4. Alex

    Even if he’s right, are the Americans supposed to be happy that their mass shooting rate is lower than in Colombia and Iraq?

    One minor quibble re Norway: you are not allowed to discount the incidence rate because of extreme rarity of the events. The statistically honest statement would be “given the black swan nature of the Utoya shooting, it’s impossible to determine the incidence of mass shootings. Existing evidence is compatible with the average level both above and below the US rate”

  5. Wukchumni

    The average gun nut only needs to read the title of Lott’s effort and what more does he (yeah it could a woman mass murderer via hand cannon, but how many of those can you name?) need to prove to himself that he’s been right all along?

    New Zealand is in the same neck of the woods as the Solomon Islands and Lott would cherrypick between 1988-90 so as to get his desired result, and you can buy a rifle or a shotgun pretty easily there-but no dice on a handgun, and there’s been a total of 5 people killed in 2 incidents since the turn of the century, and they have 1/75th of our population, so if you multiplied it out, we’d have 375 mass shootings in the same time frame, but it’s a wee bit higher @ 1,100 and counting.

    The key incident that pushed NZ gun laws was it’s largest mass public shooting @ Aramoana in 1990:

    The massacre sparked lengthy debate about gun control in New Zealand. The incident directly resulted in a 1992 amendment to New Zealand’s firearms regulations on military-style semi-automatic firearms.


    1. Wukchumni

      In the space of just one day, we equaled the number of people that died from mass shootings in NZ in 18 years, thanks to a murderer in Bakersfield.

      And so it goes in these United States…

  6. Synoia

    Except it’s unlikely Midgley released his beasts with malice – at the time it’s unlikely he knew of the harmful effects

    At the time, 1920/30s Leaded Gasoline was invented, or the additive to Gas (tetra-ethyl lead), to increase the octane level of Gas, the poisonous effect of Lead was well known.

    The English had lead water pipes in the Victorian Era, distribution water from a lead water tank in the roof, and the wisdom was that one only drank water from the rising main, the steel pipe which delivered water to the tank in the roof.

    1. Yves Smith Post author

      That is an ad hominem attack and a violation of our written site Policies. Lott’s piece was decidedly unscholarly, but you apparently have no problem with that, and are further unable to debunk Olenick on the merits.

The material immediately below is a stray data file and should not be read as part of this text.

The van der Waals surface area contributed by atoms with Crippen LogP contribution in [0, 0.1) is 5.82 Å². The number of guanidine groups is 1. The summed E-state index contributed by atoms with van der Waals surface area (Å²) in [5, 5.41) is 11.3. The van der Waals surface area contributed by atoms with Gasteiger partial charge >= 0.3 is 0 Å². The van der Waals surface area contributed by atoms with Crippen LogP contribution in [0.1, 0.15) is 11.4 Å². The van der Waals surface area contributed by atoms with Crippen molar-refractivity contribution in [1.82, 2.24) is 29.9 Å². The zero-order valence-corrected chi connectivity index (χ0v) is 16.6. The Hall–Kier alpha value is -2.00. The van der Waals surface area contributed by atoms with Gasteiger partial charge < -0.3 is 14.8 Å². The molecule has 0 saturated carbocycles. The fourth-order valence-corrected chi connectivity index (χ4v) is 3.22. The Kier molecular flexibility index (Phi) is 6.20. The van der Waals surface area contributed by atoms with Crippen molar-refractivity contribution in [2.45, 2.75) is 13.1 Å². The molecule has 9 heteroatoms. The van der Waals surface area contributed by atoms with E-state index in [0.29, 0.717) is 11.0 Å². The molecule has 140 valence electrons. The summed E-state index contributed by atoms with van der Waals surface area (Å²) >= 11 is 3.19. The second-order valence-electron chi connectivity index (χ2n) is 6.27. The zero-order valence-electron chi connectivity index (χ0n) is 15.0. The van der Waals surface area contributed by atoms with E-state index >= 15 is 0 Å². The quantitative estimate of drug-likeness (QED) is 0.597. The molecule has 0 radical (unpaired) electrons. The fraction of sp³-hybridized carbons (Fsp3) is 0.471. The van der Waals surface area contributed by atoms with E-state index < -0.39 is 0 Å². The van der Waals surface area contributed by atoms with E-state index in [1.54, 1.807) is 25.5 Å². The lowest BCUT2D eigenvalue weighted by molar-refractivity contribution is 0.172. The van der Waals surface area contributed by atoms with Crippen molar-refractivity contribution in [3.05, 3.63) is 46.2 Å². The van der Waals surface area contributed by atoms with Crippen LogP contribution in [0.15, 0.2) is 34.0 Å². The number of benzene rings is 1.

1. Jamie

        It’s a little harsh to call aj’s observation an ad hominem attack. It may be an unwarranted comment better left unsaid, but is there no space for meta commentary? Also, nothing aj said here indicates he has no problem with Lott. It is not “apparent” that he has any position on Lott simply because he made an observation on Olenick’s tone.

        1. Yves Smith Post author

          No it isn’t. And arguing with the moderators about how we deal with comments is grounds for moderation and blacklisting.

          Had you bothered to use Google rather than demonstrate your ignorance, you would have found:

          Which is an example of an ad hominem attack?

          An ad hominem argument is one that is used to counter another argument, but it is based on feelings of prejudice (often irrelevant to the argument), rather than facts, reason or logic. It is often a personal attack on one’s character rather than an attempt to address the issue at hand.

  7. David

    If we take the guns away, will the killings will stop?

    Perth man charged with murdering wife, three daughters and mother-in-law

    Anthony Robert Harvey allegedly killed three-and-a-half-year-old Charlotte Kate Harvey, two-year-old twins Alice Ester and Beatrix Mae Harvey, and their mother Mara Lee Harvey, 41, on Monday 3 September in their house in the northern Perth suburb of Bedford.

    He is accused of murdering Ms Harvey’s mother, the children’s grandmother, 73-year-old Beverley Ann Quinn, in the same house the next day.

    WA Police Commissioner Chris Dawson said police would allege a blunt instrument and knives were used in the crimes, but no firearms were involved….

    It is the third time this year that WA Police have been confronted by what appears to be a mass murder crime scene.

    In May, seven people were found dead after a mass shooting in a house in Osmington, near the tourist town of Margaret River in WA’s South West.

    Katrina Miles and her four children were found shot dead in their beds, and the body of her mother Cynda Miles was found in an adjoining property with gunshot wounds.